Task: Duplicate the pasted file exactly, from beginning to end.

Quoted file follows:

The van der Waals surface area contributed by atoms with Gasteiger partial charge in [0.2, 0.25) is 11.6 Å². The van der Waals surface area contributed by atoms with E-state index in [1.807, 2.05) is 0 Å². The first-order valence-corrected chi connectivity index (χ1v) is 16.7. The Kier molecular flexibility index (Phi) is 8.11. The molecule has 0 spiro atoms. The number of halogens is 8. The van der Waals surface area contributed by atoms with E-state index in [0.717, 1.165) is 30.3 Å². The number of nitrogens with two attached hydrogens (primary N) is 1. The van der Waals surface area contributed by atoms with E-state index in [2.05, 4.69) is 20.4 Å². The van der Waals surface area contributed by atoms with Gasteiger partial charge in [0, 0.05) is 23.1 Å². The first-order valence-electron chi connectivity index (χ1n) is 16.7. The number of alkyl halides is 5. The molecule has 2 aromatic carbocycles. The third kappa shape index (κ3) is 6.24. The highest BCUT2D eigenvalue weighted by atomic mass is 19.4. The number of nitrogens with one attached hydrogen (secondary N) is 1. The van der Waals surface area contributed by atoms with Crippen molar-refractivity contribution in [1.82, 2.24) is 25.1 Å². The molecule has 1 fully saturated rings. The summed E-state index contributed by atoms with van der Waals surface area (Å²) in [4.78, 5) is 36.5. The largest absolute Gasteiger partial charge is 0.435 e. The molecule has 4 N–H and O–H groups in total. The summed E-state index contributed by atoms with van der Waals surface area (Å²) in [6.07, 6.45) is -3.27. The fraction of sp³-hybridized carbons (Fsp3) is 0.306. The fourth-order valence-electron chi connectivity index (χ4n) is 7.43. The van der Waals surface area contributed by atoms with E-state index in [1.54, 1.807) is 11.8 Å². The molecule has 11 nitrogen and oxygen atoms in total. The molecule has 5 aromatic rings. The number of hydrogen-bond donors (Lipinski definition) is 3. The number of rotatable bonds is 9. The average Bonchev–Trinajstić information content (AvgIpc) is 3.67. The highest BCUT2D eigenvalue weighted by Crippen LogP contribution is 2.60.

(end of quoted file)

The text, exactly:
The van der Waals surface area contributed by atoms with Gasteiger partial charge in [0.2, 0.25) is 11.6 Å². The van der Waals surface area contributed by atoms with E-state index in [1.807, 2.05) is 0 Å². The first-order valence-corrected chi connectivity index (χ1v) is 16.7. The Kier molecular flexibility index (Phi) is 8.11. The molecule has 0 spiro atoms. The number of halogens is 8. The van der Waals surface area contributed by atoms with E-state index in [0.717, 1.165) is 30.3 Å². The number of nitrogens with two attached hydrogens (primary N) is 1. The van der Waals surface area contributed by atoms with E-state index in [2.05, 4.69) is 20.4 Å². The van der Waals surface area contributed by atoms with Gasteiger partial charge in [0, 0.05) is 23.1 Å². The first-order valence-electron chi connectivity index (χ1n) is 16.7. The number of alkyl halides is 5. The molecule has 2 aromatic carbocycles. The third kappa shape index (κ3) is 6.24. The highest BCUT2D eigenvalue weighted by atomic mass is 19.4. The number of nitrogens with one attached hydrogen (secondary N) is 1. The van der Waals surface area contributed by atoms with Crippen molar-refractivity contribution in [1.82, 2.24) is 25.1 Å². The molecule has 1 fully saturated rings. The summed E-state index contributed by atoms with van der Waals surface area (Å²) in [4.78, 5) is 36.5. The largest absolute Gasteiger partial charge is 0.435 e. The molecule has 4 N–H and O–H groups in total. The summed E-state index contributed by atoms with van der Waals surface area (Å²) in [6.07, 6.45) is -3.27. The fraction of sp³-hybridized carbons (Fsp3) is 0.306. The fourth-order valence-electron chi connectivity index (χ4n) is 7.43. The van der Waals surface area contributed by atoms with E-state index in [1.54, 1.807) is 11.8 Å². The molecule has 11 nitrogen and oxygen atoms in total. The molecule has 5 aromatic rings. The number of hydrogen-bond donors (Lipinski definition) is 3. The number of rotatable bonds is 9. The average Bonchev–Trinajstić information content (AvgIpc) is 3.67. The highest BCUT2D eigenvalue weighted by Crippen LogP contribution is 2.60.